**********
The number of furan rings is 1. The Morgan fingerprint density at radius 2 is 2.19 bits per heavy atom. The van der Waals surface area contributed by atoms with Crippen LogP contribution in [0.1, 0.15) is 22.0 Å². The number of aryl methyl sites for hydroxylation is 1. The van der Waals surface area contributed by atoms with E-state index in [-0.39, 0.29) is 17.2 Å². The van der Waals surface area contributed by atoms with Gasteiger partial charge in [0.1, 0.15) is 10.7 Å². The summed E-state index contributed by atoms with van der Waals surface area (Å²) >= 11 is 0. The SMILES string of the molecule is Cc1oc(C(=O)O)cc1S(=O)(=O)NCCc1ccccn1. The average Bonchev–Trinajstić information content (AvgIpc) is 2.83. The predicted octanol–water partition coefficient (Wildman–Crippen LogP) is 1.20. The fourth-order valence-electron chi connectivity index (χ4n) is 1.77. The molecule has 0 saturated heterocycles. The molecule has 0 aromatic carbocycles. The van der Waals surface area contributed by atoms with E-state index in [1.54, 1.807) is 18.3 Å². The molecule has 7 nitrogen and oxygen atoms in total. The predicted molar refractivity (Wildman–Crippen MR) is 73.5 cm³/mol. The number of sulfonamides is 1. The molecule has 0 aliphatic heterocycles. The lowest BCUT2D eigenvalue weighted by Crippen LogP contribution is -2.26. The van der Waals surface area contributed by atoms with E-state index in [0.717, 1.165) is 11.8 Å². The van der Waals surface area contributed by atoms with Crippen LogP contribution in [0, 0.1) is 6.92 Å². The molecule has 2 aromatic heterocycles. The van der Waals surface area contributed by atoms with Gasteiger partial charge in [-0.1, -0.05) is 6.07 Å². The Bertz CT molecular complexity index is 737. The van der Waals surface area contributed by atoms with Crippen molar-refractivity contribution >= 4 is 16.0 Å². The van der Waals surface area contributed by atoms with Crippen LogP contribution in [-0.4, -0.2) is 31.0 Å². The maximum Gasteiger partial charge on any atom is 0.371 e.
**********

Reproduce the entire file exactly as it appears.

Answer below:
The number of furan rings is 1. The Morgan fingerprint density at radius 2 is 2.19 bits per heavy atom. The van der Waals surface area contributed by atoms with Crippen LogP contribution in [0.1, 0.15) is 22.0 Å². The number of aryl methyl sites for hydroxylation is 1. The van der Waals surface area contributed by atoms with E-state index in [-0.39, 0.29) is 17.2 Å². The van der Waals surface area contributed by atoms with Gasteiger partial charge in [0.1, 0.15) is 10.7 Å². The summed E-state index contributed by atoms with van der Waals surface area (Å²) >= 11 is 0. The SMILES string of the molecule is Cc1oc(C(=O)O)cc1S(=O)(=O)NCCc1ccccn1. The average Bonchev–Trinajstić information content (AvgIpc) is 2.83. The predicted octanol–water partition coefficient (Wildman–Crippen LogP) is 1.20. The fourth-order valence-electron chi connectivity index (χ4n) is 1.77. The molecule has 0 saturated heterocycles. The molecule has 0 aromatic carbocycles. The van der Waals surface area contributed by atoms with E-state index in [1.54, 1.807) is 18.3 Å². The molecule has 7 nitrogen and oxygen atoms in total. The predicted molar refractivity (Wildman–Crippen MR) is 73.5 cm³/mol. The number of sulfonamides is 1. The molecule has 0 aliphatic heterocycles. The lowest BCUT2D eigenvalue weighted by Crippen LogP contribution is -2.26. The van der Waals surface area contributed by atoms with E-state index in [0.717, 1.165) is 11.8 Å². The van der Waals surface area contributed by atoms with Crippen LogP contribution in [0, 0.1) is 6.92 Å². The molecule has 2 aromatic heterocycles. The van der Waals surface area contributed by atoms with Gasteiger partial charge in [-0.1, -0.05) is 6.07 Å². The Bertz CT molecular complexity index is 737. The van der Waals surface area contributed by atoms with Crippen molar-refractivity contribution >= 4 is 16.0 Å². The van der Waals surface area contributed by atoms with Crippen LogP contribution in [-0.4, -0.2) is 31.0 Å². The maximum Gasteiger partial charge on any atom is 0.371 e.